It’s always a pleasure to receive the latest issue of WoodenBoat magazine, but it was a particular pleasure to receive the September/October issue with its photo of San Francisco Bay’s tall ship, the Matthew Turner, on the cover, and a full feature on the inside.
It is a masterfully told tale by Latitude editor John Riise and Bay Area yacht broker and wooden-boat aficionado Woody Skoriak, who dig deep for a comprehensive dive starting with the Gold Rush days of Matthew Turner, to the dream-filled youth and sailing exploits of the Matthew Turner’s creator, Alan Olson (featured in this Good Jibes podcast), to the technical details and challenges faced when building a tall ship on the shores of Sausalito.
We were there for both the keel laying and the launch, but the real story is all the intervening years of inspiration and organization from Alan Olson, support from significant and plentiful donors, and the thousands of hours from hundreds of volunteers who brought the dream to reality. Building the Matthew Turner was an enormous undertaking, and anyone who sees the ship on the Bay will enjoy reading this story to see how she came to life.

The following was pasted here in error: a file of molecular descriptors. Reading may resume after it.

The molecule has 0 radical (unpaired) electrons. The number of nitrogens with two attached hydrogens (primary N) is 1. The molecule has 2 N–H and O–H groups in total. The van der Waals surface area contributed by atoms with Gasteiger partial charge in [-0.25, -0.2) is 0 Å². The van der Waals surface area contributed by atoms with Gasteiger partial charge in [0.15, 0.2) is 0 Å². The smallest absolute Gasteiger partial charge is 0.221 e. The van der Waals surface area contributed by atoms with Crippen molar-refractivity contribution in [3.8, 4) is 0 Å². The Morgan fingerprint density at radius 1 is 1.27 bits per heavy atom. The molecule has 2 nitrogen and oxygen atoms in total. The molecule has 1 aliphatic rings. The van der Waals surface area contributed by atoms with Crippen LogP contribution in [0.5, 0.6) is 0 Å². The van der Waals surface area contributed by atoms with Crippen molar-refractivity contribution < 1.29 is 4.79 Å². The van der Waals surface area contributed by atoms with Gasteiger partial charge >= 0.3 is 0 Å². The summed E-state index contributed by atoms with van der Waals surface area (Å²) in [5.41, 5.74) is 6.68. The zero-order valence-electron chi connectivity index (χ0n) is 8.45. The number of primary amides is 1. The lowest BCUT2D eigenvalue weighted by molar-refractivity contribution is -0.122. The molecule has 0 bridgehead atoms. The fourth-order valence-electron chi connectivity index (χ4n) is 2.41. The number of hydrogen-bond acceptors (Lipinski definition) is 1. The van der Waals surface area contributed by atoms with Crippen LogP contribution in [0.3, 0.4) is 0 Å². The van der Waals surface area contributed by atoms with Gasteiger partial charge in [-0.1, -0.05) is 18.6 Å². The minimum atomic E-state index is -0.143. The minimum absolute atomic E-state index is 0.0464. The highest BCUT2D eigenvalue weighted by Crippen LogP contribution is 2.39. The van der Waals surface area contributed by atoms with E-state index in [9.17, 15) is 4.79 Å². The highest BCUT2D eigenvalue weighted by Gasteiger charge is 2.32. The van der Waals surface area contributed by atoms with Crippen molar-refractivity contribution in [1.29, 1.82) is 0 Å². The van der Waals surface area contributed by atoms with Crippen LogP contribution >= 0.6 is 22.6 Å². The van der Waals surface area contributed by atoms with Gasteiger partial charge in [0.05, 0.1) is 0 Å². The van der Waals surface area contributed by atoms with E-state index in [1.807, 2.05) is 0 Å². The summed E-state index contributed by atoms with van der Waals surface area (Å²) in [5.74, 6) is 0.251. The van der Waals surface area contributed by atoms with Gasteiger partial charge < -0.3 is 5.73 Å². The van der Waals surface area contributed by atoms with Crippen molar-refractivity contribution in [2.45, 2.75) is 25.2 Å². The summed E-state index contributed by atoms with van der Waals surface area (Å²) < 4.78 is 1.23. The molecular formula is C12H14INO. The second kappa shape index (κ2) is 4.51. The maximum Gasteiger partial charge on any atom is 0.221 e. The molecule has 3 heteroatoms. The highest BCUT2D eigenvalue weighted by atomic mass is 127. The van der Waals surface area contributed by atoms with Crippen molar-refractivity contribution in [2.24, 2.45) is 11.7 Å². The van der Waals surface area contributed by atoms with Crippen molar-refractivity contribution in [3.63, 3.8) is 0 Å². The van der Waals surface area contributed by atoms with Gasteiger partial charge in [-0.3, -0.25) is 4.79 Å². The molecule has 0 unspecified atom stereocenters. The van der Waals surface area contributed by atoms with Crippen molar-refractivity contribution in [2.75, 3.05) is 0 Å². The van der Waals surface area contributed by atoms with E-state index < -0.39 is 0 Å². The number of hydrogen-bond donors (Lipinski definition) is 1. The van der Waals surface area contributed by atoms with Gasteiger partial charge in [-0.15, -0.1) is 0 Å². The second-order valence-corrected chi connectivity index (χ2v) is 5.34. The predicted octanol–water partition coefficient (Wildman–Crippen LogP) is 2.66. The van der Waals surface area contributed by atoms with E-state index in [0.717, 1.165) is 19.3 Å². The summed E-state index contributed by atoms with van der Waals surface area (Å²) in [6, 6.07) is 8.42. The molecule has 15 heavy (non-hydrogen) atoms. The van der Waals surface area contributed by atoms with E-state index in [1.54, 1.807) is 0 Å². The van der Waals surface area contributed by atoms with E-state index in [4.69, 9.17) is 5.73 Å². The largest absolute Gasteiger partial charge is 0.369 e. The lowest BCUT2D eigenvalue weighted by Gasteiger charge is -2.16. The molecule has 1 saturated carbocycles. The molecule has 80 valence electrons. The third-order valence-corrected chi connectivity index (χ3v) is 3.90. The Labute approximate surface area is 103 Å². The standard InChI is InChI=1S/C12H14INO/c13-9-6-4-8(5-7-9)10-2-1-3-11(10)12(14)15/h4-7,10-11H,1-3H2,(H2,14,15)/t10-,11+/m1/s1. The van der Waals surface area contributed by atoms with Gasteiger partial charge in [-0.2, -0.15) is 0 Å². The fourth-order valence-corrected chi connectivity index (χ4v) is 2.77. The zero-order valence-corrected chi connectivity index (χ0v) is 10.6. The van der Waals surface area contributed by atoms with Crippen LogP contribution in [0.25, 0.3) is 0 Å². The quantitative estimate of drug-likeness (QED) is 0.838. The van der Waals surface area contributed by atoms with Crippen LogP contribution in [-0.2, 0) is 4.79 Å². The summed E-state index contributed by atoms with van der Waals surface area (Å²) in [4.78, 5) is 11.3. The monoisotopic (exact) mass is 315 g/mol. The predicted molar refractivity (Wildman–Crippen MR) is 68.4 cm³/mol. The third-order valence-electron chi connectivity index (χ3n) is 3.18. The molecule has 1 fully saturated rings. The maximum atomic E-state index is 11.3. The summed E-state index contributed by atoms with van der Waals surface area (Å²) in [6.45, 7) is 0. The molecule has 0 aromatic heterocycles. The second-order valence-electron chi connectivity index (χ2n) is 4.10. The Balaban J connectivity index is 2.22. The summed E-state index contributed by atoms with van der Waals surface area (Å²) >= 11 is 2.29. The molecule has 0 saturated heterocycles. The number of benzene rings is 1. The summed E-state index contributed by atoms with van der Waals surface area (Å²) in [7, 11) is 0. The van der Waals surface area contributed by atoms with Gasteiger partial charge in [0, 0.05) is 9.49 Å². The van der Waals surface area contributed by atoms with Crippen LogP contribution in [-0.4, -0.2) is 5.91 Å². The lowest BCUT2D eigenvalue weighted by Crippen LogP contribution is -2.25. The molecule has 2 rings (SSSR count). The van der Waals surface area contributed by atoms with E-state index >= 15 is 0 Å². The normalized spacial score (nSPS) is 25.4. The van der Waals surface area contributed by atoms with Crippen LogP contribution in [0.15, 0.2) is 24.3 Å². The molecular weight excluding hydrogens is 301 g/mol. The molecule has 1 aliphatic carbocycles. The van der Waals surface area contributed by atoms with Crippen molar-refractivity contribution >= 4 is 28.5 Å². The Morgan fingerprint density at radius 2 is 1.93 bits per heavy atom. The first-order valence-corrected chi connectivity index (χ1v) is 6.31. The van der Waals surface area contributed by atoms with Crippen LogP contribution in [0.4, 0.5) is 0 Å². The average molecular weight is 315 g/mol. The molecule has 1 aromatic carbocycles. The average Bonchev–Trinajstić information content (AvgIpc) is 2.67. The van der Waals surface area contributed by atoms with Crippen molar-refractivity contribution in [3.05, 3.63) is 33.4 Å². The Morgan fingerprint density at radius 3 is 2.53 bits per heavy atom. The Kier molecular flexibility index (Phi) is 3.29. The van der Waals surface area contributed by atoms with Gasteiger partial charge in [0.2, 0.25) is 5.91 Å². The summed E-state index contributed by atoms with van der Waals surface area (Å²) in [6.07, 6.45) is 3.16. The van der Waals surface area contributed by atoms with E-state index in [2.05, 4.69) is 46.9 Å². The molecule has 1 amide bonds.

If you haven’t yet sailed aboard Matthew Turner, there are numerous opportunities, including educational youth programs and many adult sailing excursions. You can learn how to jump aboard here. Plans for 2024 include some long-distance voyaging, so catching a sail while she’s on the Bay would be a good idea.
We were alerted to reports in several Bay Area news organizations that a sailor has been reported missing aboard a recently purchased, white, 30-ft sailboat called Bianca. The skipper, 67-year-old George Ferguson, reportedly suffers with cognitive issues and told his family he was headed to Petaluma last week.
He has been living aboard and in touch with his family until August 18. He had run aground near Alcatraz Island and got off with the assistance of the Coast Guard.
The public is being asked to contact the Petaluma Police Department at (707) 762-2727 and reference case 23-3703 if they spot Ferguson or his boat Bianca.